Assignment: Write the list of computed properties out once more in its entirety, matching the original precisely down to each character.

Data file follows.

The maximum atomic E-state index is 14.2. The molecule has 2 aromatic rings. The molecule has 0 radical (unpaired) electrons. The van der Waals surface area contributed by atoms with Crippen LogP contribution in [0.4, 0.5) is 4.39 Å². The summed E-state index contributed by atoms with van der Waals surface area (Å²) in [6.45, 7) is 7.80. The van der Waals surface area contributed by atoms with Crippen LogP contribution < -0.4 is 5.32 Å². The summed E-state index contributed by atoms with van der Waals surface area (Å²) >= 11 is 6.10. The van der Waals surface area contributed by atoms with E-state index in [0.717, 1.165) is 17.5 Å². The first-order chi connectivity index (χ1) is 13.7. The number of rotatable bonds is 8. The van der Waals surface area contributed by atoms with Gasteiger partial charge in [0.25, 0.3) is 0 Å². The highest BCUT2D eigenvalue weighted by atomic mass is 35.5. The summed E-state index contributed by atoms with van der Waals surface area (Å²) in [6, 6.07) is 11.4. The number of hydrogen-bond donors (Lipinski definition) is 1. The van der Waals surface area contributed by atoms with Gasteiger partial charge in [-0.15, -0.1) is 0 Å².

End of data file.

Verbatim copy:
The maximum atomic E-state index is 14.2. The molecule has 2 aromatic rings. The molecule has 0 radical (unpaired) electrons. The van der Waals surface area contributed by atoms with Crippen LogP contribution in [0.4, 0.5) is 4.39 Å². The summed E-state index contributed by atoms with van der Waals surface area (Å²) in [6.45, 7) is 7.80. The van der Waals surface area contributed by atoms with Crippen LogP contribution < -0.4 is 5.32 Å². The summed E-state index contributed by atoms with van der Waals surface area (Å²) >= 11 is 6.10. The van der Waals surface area contributed by atoms with E-state index in [0.717, 1.165) is 17.5 Å². The first-order chi connectivity index (χ1) is 13.7. The number of rotatable bonds is 8. The van der Waals surface area contributed by atoms with Gasteiger partial charge in [0.25, 0.3) is 0 Å². The highest BCUT2D eigenvalue weighted by atomic mass is 35.5. The summed E-state index contributed by atoms with van der Waals surface area (Å²) in [6, 6.07) is 11.4. The number of hydrogen-bond donors (Lipinski definition) is 1. The van der Waals surface area contributed by atoms with Gasteiger partial charge in [-0.15, -0.1) is 0 Å².